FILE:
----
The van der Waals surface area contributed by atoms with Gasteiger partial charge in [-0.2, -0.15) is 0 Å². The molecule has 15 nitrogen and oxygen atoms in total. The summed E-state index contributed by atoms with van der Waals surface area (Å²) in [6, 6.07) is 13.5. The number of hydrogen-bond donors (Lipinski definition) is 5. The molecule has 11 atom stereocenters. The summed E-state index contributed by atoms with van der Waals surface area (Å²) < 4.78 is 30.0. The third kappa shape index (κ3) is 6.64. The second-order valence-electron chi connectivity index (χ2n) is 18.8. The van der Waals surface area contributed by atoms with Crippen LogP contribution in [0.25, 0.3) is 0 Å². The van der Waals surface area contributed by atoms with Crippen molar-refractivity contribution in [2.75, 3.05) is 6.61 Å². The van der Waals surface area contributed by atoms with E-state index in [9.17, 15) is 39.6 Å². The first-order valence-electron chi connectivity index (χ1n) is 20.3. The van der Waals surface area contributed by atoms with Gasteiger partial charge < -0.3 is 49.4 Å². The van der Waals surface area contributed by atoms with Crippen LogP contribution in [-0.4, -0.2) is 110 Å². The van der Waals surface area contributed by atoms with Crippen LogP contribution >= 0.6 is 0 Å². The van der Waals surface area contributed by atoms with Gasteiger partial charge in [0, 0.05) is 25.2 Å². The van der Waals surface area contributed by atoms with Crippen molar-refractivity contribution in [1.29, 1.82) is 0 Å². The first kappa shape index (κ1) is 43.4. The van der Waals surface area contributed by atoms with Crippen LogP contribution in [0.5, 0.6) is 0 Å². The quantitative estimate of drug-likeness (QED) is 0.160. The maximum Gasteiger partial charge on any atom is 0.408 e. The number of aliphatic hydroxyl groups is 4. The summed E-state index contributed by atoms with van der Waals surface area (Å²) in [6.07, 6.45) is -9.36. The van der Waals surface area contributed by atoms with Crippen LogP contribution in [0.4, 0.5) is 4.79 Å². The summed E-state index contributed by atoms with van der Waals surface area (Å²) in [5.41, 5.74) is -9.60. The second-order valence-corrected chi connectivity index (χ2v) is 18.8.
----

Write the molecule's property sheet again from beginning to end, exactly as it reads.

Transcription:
The van der Waals surface area contributed by atoms with Gasteiger partial charge in [-0.2, -0.15) is 0 Å². The molecule has 15 nitrogen and oxygen atoms in total. The summed E-state index contributed by atoms with van der Waals surface area (Å²) in [6, 6.07) is 13.5. The number of hydrogen-bond donors (Lipinski definition) is 5. The molecule has 11 atom stereocenters. The summed E-state index contributed by atoms with van der Waals surface area (Å²) < 4.78 is 30.0. The third kappa shape index (κ3) is 6.64. The second-order valence-electron chi connectivity index (χ2n) is 18.8. The van der Waals surface area contributed by atoms with Crippen LogP contribution in [0.25, 0.3) is 0 Å². The van der Waals surface area contributed by atoms with Crippen molar-refractivity contribution in [2.75, 3.05) is 6.61 Å². The van der Waals surface area contributed by atoms with E-state index in [9.17, 15) is 39.6 Å². The first-order valence-electron chi connectivity index (χ1n) is 20.3. The van der Waals surface area contributed by atoms with Gasteiger partial charge < -0.3 is 49.4 Å². The van der Waals surface area contributed by atoms with Crippen LogP contribution in [-0.4, -0.2) is 110 Å². The van der Waals surface area contributed by atoms with Crippen LogP contribution >= 0.6 is 0 Å². The van der Waals surface area contributed by atoms with Gasteiger partial charge in [0, 0.05) is 25.2 Å². The van der Waals surface area contributed by atoms with Crippen molar-refractivity contribution in [1.29, 1.82) is 0 Å². The first kappa shape index (κ1) is 43.4. The van der Waals surface area contributed by atoms with Crippen LogP contribution in [0.5, 0.6) is 0 Å². The quantitative estimate of drug-likeness (QED) is 0.160. The maximum Gasteiger partial charge on any atom is 0.408 e. The number of aliphatic hydroxyl groups is 4. The summed E-state index contributed by atoms with van der Waals surface area (Å²) in [6.07, 6.45) is -9.36. The van der Waals surface area contributed by atoms with Crippen LogP contribution in [0.4, 0.5) is 4.79 Å². The summed E-state index contributed by atoms with van der Waals surface area (Å²) in [5.41, 5.74) is -9.60. The second-order valence-corrected chi connectivity index (χ2v) is 18.8.